Aug. 27, 2010 05:09
In the battle to capture the 3rd Congressional District, the Republican frontrunners have enlisted two retired major generals from the Louisiana National Guard to fortify their campaigns and, in certain cases, to attack the opposition.

In the battle to capture the 3rd Congressional District, the Republican frontrunners have enlisted two retired major generals from the Louisiana National Guard to fortify their campaigns and, in certain cases, to attack the opposition.

Jeff Landry, a New Iberia attorney and businessman, fired the first volley Wednesday with an endorsement from retired Maj. Gen. Frank Catalano, who also voiced a recorded message for Landry's campaign that started playing on phones across the district overnight.

Hunt Downer of Houma, a former state veterans affairs secretary and a retired major general himself, has been at odds with Landry this week over each other's record of service in the Guard.

"I served with both Mr. Landry and Mr. Downer," Catalano says in the robocall. "I can assure you that Mr. Jeff Landry served honorably and will fight for veterans and to protect our nation. Jeff Landry spent over 10 years in uniform. Jeff Landry is the candidate I trust."

In an interview Wednesday, Catalano said Landry served as his driver while working with military police in Texas-based Fort Hood. "Jeff is a salt of the earth kind of guy," he said.

Downer was there, too, during the early 1990s as America braced for what would be Operation Desert Storm. All three men are considered veterans of Desert Storm, but Downer is the only one who traveled to Iraq in the war's wake.

Military records show Downer spent 17 days in February 1992 in Saudi Arabia on active duty. Catalano said he was suspicious about how Downer got assigned to a U.S. Army Reserve unit and accused him of using political connections to get into Iraq. "He's political," Catalano said. "That's just Hunt's nature." He said Downer should have never been given a Third Army arm patch and should have never worn it in a fashion that indicated he was in a combat zone.

Catalano, who now resides in South Dakota, also said he was "disappointed" that Downer's campaign questioned Landry's status as a veteran of Desert Storm.

In an interview earlier this week, Landry said he earned the distinction during active duty service at Fort Hood.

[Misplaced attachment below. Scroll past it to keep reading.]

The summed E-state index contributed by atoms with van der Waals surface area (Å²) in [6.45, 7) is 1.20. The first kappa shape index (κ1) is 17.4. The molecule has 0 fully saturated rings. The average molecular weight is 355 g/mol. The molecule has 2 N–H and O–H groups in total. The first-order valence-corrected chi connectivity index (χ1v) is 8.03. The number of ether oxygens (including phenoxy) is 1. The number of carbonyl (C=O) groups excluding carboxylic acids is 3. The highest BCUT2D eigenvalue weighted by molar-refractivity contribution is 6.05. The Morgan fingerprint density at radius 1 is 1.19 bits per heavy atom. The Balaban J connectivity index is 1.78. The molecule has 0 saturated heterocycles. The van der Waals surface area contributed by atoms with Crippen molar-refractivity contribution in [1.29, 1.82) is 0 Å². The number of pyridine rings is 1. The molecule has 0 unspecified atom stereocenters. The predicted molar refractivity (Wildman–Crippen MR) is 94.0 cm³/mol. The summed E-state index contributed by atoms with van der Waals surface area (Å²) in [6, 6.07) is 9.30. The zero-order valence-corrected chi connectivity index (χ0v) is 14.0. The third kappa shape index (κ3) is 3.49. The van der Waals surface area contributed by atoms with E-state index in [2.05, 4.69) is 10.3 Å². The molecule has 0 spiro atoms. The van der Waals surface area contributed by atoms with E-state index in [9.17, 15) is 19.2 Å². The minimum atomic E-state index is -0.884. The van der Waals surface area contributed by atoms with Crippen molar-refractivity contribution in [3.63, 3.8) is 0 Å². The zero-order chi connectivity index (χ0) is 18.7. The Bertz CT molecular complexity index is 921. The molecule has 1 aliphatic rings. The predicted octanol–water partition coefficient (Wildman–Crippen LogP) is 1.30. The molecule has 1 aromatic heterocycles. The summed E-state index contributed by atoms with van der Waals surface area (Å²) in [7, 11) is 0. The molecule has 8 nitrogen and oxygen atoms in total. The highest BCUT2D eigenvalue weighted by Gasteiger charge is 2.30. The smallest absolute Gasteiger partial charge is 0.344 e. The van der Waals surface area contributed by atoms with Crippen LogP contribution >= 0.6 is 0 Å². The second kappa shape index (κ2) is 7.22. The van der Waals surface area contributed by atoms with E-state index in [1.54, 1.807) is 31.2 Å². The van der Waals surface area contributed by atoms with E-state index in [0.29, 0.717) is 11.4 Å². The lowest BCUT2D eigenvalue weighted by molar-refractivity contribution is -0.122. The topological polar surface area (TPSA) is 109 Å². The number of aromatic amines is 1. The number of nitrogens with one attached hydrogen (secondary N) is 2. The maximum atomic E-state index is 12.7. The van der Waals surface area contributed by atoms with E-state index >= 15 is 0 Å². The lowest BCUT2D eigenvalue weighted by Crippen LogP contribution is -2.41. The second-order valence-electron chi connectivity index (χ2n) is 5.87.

"To say that [Downer] is a veteran because he made a trip one year after cessation isn't fair to Jeff and is disingenuous," Catalano said.

Downer issued a one-sentence response later that afternoon. "Public service in America used to be about building things for our future," he said, "but somehow, this election has become about destroying my past." His campaign manager, Buddy Boe, was less diplomatic and accused Landry of misleading voters, particularly in an Aug. 19 debate where he said he had "seen what happened" after touting his status as a veteran of Desert Storm. "Since Jeff continues to lie about his military service I guess we can expect him to lie about everything," said Boe. "It is amazing that Landry, who never served overseas, has consistently tried to give the illusion that he had boots in the sand during Desert Storm."

Retired Maj. Gen. Gary Whipple, who signed off on Downer's assignment to the Third Army in 1992 for the Iraq mission, said Landry is overreaching. "Every criticism [Landry] has of Hunt has an explanation," he said.

For example, Whipple said the Third Army patch is standard for everyone assigned to the Third Army. "Everyone gets one," he said. As for Downer being assigned to the Third Army, Whipple said there were "very few" instances of Guard transfers prior to the 1992 mission and that Downer was among them. "This is not uncommon for the Army to pick up people like that," he said, adding that Downer's unique skill set that led to his assignment involved his background as an attorney. "[Downer] was in a liaison position because of his legal skills, but I can't remember the specifics of the assignment," Whipple said. "Look, he could have stayed at Fort Hood and kept doing legal work. But he volunteered. He went through air assault school. It's a damn hard school. It's very demanding."

Kristian Magar, an oilfield manager from New Iberia, is the only other Republican on the primary ballot Saturday. He is also a former second lieutenant in the Louisiana National Guard. If no candidate gets more than 50 percent of the vote Saturday, a primary runoff will be held Oct. 2.

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